In Arthur Scott Bailey’s world, all the animals and birds were anthropomorphized (sp.).
The illustrations in the books show such creatures adorned in waistcoats, top-hats, bonnets, and modest dresses. Some even wear monocules. All good, and completely snazzy. (The Droning Voice secretly wishes men would readopt such timeless fashion today, eschewing such fads as baggy pants, skinny jeans, and anything displaying butt crack.)
In spite of this, Mr. Bailey truly does an excellent job of describing the habits and habitats of each creature featured, along with accepted (for the time) written renditions of bird songs. Today, of course, you can find recordings of bird songs from esteemed online sources such as ebird.com. You can quickly click to their website, listen to a recording of a Red-winged Blackbird, then hasten back to The Droning Voice to complain that a Red-Winged Blackbird sounds nothing like what Mr. Bailey wrote. The Droning Voice encourages you to write what YOU think a Red-Winged Blackbird sounds like, based on the recordings published by Cornell University. Birders everywhere will rejoice. Also, The Droning Voice disputes the notion that crows cannot sing. To another crow, the sounds rendered are beautiful, and quite sexy, even if to the unenlightened ear they sound like an exhausted cheerleader who has been chain-smoking unfiltered cigarettes.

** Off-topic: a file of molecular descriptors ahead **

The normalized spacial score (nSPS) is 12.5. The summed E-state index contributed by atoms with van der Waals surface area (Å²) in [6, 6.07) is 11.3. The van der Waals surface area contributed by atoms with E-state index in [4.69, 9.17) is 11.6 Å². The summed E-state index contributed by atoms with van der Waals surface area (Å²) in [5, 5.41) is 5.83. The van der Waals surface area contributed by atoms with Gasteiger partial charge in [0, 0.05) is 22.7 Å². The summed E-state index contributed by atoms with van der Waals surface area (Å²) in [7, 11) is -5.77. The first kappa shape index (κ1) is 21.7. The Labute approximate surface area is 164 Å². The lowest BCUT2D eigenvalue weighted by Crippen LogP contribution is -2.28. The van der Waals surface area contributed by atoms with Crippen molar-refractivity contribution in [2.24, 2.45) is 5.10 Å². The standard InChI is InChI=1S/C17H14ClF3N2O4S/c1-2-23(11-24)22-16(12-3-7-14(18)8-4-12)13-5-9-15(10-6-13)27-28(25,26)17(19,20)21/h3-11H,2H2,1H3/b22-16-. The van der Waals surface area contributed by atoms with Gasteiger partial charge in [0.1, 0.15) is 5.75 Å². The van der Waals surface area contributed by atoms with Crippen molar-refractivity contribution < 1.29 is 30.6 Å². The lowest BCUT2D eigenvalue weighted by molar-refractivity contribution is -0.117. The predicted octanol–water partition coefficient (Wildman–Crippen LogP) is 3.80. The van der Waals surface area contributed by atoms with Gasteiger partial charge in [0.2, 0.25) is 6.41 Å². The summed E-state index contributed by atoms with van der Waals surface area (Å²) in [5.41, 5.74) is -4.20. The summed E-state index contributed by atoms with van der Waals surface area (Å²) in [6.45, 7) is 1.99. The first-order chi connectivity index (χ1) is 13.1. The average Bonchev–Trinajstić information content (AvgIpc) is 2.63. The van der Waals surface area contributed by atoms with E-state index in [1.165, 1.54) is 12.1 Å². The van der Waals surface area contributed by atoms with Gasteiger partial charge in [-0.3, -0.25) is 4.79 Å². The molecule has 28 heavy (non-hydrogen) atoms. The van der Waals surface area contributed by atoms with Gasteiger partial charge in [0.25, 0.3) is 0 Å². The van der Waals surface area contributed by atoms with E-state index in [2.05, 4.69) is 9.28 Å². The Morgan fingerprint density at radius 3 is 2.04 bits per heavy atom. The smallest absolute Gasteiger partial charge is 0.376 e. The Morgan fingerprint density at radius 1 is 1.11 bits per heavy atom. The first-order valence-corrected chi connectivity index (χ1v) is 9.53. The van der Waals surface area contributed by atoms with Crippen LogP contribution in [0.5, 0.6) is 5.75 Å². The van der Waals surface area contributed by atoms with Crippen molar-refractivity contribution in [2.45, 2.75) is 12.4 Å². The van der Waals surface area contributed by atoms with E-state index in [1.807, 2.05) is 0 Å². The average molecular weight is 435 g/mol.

These books were written before the passage of The Songbird Protection Act, and may have descriptions of birds being afraid of being killed for sport, or because of crop protection (in the case of farmers). Today, the killing of any songbird is a crime punishable by fines and/or imprisonment. The Droning Voice dearly hopes that the listener understands The Droning Voice does not endorse the killing of any creature for any reason.
Except mosquitoes. She hates mosquitoes.
And remember, in the 1920s, “gay” meant cheerful and happy, and was not a label attached to any bird or animal to describe their sexual identity. Calm down. Rest easy. And allow The Droning Voice to lull you, or your child, to dreamland with tales of critters with stilted personalities. Just like many people in your social circles. Z-z-z-z-z…